Furthermore, the challenge of dismantling the “black box” nature of AI arises, aiming to unravel the reasoning behind responses generated by ChatGPT. This aspect assumes a paramount significance in a multitude of decisions and becomes indispensable in specific domains such as healthcare. In contexts where a clear comprehension of underlying factors is imperative, such as medical applications, proceeding without a comprehensive understanding becomes unfeasible.
While a certain progress has been achieved in this endeavor, substantial work remains to be done in order to successfully dismantle the “black box” phenomenon. This would enable the attainment of explicability, a critical aspect in comprehending and justifying the responses provided by AI systems, as explored by [14] in their work on understanding AI reasoning.
One limitation of the current study is that the literature review may give a somewhat biased view, especially in the discussions related to judgmental adjustments to the statistical/ML forecasts. Overall, it is worth noting that such biases could influence the choice of training resources fed into LLMs and, therefore, may yield different answers from LLMs.
In the two areas of forecasting that ChatGPT was tested, its performance was below average. In the M competition answers, the standard version made some serious mistakes and exhibited “hallucinations” while the customized version performed significantly better but still made some errors. ChatGPT may exhibit competence in addressing general inquiries, yielding above-average performance. However, it falls short when confronted with specific queries. On the other hand, CustomGPT demonstrated improved proficiency in addressing context-specific questions, although its performance may not be considered outstanding despite being trained with pertinent data. Henceforth, the forthcoming challenge lies in developing a domain-specific vertical for forecasting tailored to the field. The objective is to achieve this without encountering the inaccuracies that were observed during the assessment of the custom version. This endeavor might necessitate additional time and further advancements in the burgeoning field of natural language processing (NLP). However, the superior performance demonstrated by CustomGPT alludes to the possibility of achieving this objective in due course. Until such specialized forecasting verticals come into fruition, it is imperative to exercise caution in relying solely on the responses provided by both versions of ChatGPT. Verifying the accuracy of their outputs remains a prudent practice to ensure the reliability of the information offered.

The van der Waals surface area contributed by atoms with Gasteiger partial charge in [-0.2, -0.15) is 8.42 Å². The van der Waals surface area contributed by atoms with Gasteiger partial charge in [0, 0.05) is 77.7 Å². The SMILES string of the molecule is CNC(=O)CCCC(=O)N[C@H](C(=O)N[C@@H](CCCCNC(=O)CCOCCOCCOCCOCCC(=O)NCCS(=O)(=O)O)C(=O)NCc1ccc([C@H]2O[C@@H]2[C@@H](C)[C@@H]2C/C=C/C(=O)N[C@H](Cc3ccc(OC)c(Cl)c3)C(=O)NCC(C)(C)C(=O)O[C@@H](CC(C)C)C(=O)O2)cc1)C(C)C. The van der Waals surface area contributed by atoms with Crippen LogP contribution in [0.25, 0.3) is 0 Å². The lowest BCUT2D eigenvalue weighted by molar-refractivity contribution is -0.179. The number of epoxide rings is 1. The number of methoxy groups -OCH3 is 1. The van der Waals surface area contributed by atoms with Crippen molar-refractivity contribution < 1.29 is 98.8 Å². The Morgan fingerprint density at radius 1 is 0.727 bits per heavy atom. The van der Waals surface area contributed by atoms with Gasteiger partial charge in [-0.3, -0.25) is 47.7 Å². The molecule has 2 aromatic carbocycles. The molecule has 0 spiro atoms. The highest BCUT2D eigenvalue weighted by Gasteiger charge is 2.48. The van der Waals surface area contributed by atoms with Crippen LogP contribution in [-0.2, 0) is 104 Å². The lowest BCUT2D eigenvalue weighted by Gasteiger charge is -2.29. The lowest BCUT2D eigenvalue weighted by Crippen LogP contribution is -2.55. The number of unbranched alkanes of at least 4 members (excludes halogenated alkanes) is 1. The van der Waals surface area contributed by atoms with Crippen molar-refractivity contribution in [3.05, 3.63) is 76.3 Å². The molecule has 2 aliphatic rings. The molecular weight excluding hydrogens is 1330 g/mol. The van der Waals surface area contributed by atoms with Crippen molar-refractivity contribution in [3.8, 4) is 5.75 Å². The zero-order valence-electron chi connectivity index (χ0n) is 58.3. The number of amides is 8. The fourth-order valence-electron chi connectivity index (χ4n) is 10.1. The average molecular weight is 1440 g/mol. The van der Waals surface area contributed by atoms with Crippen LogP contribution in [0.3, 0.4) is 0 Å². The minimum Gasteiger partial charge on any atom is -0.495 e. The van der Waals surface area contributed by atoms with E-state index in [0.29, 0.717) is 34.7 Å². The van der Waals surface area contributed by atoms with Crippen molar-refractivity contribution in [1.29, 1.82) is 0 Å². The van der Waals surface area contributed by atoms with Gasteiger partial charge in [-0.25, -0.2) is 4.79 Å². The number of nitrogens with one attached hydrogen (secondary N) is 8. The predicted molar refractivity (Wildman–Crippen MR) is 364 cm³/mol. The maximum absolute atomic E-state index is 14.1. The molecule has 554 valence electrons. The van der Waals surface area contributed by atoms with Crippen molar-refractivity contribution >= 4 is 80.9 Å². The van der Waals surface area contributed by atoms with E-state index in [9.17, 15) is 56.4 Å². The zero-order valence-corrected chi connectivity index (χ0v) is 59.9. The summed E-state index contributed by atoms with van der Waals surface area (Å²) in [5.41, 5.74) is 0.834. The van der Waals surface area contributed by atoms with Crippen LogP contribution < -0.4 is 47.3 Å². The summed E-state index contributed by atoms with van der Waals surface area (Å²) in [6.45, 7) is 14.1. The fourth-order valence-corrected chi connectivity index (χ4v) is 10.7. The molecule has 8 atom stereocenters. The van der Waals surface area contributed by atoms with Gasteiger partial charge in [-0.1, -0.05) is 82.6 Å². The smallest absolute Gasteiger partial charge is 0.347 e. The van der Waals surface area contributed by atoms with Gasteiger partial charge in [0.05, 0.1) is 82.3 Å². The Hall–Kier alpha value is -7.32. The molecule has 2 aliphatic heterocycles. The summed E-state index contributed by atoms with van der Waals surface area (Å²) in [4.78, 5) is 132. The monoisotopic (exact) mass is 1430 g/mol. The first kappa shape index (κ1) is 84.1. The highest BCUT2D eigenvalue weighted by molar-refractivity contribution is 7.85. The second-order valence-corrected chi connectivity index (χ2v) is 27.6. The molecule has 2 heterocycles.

In the area of judgmental adjustments, there exists a substantial potential for attaining enhanced outcomes. Both iterations of ChatGPT recommended the implementation of a systematic adjustment process to mitigate biases and ensure uniformity in decision-making. A prospective avenue for such an enhancement could involve recording management meetings that deliberate judgmental adjustments. By retaining these recordings, along with the rationale behind diverse suggestions, a comprehensive database could be curated. This repository of proposals and decisions could then be utilized to assess their accuracy against actual outcomes, once they are realized. Such an approach could contribute to refining the judgmental adjustment procedure, fostering transparency, and bolstering the reliability of the decision-making process. Possessing such information serves a twofold purpose: firstly, it facilitates the maintenance of an exhaustive historical log encompassing all adjustments made. This log is instrumental in gauging the performance of each participant over time, offering valuable feedback that can be harnessed to refine forthcoming decisions. Secondly, the ability to enhance judgmental adjustments can yield substantial enhancements in overall accuracy. Recognizing the significance of judgmental adjustments in refining quantitative forecasts, the capacity to elevate their efficacy has the potential to significantly augment the overall precision of forecasting outcomes.

5. Conclusions

The first four paragraphs of this conclusion section were composed by feeding the paper to ChatGPT and asking it to return a four-paragraph conclusion. Our aim is for the readers to get a first-hand understanding of the value of LLMs in this task. Our view is that the summary and conclusions composed by ChatGPT were accurate and appropriate, which reiterates our position that if an LLM is trained on the very specific data of the task, then its responses are likely to be useful.
The article discusses the success of ChatGPT, a large language model (LLM) that has reached 100 million active monthly users in just two months. The success of ChatGPT is attributed to its ability to communicate in natural language, its willingness to answer questions, and its free-of-charge nature. However, there are criticisms associated with its use, such as job loss and perpetuating biases, as well as technical problems such as “hallucinations” where it provides responses that sound convincing but have no basis in reality.